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Getting help and support

Caring for someone with MS can take its toll both physically and emotionally. Help is out there.

Read the latest information about care and support and coronavirus COVID-19

There are organisations that can put you in touch with other people in the same situation, give practical help or simply listen. This page has information about the support you can get nationally and in your local area.

Some services and opportunities are different in Scotland and Wales.

> Find out about getting help in Scotland

> Find out about getting help in Wales

Find out more

Carers' assessments

If you look after someone in the family or friend with MS, the law says you have a right to ask your council's social services department for a carers' assessment. The assessment should look at:

  • How you feel about your caring role and whether you're coping
  • What help you need to carry on caring - if that's what you want to do
  • What you need to protect your health and wellbeing
  • What you want to get from life in terms of work, training and your social life
  • Emergency planning

The assessment is your chance to tell your council what could make caring easier for you. They could offer you respite care (a break from caring) or other support. An assessment of the person you care for could also identify ways to support you. You can ask for a carers' assessment whether the person you care for has an assessment or not. Usually it's best to make sure the two of you are assessed so social services can get the whole picture. You can be assessed together if you both agree.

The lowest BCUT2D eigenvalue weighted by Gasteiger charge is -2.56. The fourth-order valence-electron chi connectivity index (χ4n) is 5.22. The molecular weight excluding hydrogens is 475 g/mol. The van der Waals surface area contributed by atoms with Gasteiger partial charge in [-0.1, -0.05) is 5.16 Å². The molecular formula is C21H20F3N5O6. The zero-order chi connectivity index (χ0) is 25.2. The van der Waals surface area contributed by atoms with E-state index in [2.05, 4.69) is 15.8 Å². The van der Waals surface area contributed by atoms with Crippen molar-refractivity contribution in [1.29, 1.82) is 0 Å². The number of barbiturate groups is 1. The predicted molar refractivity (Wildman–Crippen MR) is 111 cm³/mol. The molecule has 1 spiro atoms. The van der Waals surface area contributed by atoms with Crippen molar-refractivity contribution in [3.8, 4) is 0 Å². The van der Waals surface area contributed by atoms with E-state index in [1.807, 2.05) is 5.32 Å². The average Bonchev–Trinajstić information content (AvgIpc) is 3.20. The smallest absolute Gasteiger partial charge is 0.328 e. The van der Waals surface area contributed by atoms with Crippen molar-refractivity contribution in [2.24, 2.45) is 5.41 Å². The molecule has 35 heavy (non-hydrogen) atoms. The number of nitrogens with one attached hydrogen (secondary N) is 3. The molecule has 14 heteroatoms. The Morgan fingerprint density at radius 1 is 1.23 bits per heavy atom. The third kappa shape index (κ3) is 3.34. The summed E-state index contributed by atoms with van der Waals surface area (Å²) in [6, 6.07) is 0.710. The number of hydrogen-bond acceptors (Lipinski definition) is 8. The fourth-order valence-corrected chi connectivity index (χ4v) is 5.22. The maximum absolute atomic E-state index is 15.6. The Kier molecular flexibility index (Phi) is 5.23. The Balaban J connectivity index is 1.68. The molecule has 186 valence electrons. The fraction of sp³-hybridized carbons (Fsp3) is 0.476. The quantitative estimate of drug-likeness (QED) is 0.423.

After your assessment your council will draw up a support plan with you. This has details of help they should give you. It should also cover how to support you if your situation gets more of a challenge. If it does, let your council know. They can give you a new assessment. Contact your council's social services department to ask for a carers' assessment, and read about what assessments involve and how to prepare for them.

Read the NHS information on carers' assessments

Read about Carers’ assessments in Scotland on Care Information Scotland

Local Care Centres

There is a UK-wide network of local Carers Centres and services that offer support and information for families and carers.

Each centre delivers a wide range of local support services to meet the needs of carers in its community. These range from support services for you as a carer, or for the needs of the person you care for. They can also inform you of the services that your local authority may provide.

Carers Centres can assist you in getting information regarding health issues, entitlements, mobility, grants for short breaks and holidays, equipment and emotional support.

Find your local Carers' Centre or call Carers Trust on 0844 800 4361.

Other local organisations

There are local organisations, services and groups all over the UK that support carers in their area. Your local social services department and carers centre will have details of what services are available near you.